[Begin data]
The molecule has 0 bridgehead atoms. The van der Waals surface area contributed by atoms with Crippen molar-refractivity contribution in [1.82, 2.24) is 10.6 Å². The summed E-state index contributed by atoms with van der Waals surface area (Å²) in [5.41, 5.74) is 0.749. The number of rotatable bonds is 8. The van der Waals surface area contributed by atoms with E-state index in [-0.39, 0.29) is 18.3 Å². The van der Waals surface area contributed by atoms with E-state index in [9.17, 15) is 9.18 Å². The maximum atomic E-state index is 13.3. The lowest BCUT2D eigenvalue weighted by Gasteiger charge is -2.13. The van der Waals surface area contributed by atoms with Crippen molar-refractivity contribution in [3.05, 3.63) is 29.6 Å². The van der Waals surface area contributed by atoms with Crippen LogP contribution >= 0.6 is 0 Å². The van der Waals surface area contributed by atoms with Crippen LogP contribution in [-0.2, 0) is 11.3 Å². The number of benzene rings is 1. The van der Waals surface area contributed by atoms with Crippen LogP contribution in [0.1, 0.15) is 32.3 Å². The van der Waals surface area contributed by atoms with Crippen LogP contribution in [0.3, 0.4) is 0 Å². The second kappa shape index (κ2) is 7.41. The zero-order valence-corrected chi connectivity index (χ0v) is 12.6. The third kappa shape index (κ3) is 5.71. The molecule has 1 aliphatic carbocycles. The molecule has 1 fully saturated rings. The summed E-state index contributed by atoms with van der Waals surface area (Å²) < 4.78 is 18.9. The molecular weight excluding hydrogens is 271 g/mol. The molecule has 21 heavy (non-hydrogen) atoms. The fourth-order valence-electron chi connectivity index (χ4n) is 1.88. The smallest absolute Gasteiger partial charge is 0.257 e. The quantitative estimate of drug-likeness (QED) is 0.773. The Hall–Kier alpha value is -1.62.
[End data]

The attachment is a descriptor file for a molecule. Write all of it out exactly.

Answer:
The molecule has 0 bridgehead atoms. The van der Waals surface area contributed by atoms with Crippen molar-refractivity contribution in [1.82, 2.24) is 10.6 Å². The summed E-state index contributed by atoms with van der Waals surface area (Å²) in [5.41, 5.74) is 0.749. The number of rotatable bonds is 8. The van der Waals surface area contributed by atoms with E-state index in [-0.39, 0.29) is 18.3 Å². The van der Waals surface area contributed by atoms with E-state index in [9.17, 15) is 9.18 Å². The maximum atomic E-state index is 13.3. The lowest BCUT2D eigenvalue weighted by Gasteiger charge is -2.13. The van der Waals surface area contributed by atoms with Crippen molar-refractivity contribution in [3.05, 3.63) is 29.6 Å². The van der Waals surface area contributed by atoms with Crippen LogP contribution >= 0.6 is 0 Å². The van der Waals surface area contributed by atoms with Crippen LogP contribution in [-0.2, 0) is 11.3 Å². The number of benzene rings is 1. The van der Waals surface area contributed by atoms with Crippen LogP contribution in [0.1, 0.15) is 32.3 Å². The van der Waals surface area contributed by atoms with Crippen LogP contribution in [0.3, 0.4) is 0 Å². The second kappa shape index (κ2) is 7.41. The zero-order valence-corrected chi connectivity index (χ0v) is 12.6. The third kappa shape index (κ3) is 5.71. The molecule has 1 aliphatic carbocycles. The molecule has 1 fully saturated rings. The summed E-state index contributed by atoms with van der Waals surface area (Å²) < 4.78 is 18.9. The molecular weight excluding hydrogens is 271 g/mol. The molecule has 21 heavy (non-hydrogen) atoms. The fourth-order valence-electron chi connectivity index (χ4n) is 1.88. The smallest absolute Gasteiger partial charge is 0.257 e. The quantitative estimate of drug-likeness (QED) is 0.773. The Hall–Kier alpha value is -1.62.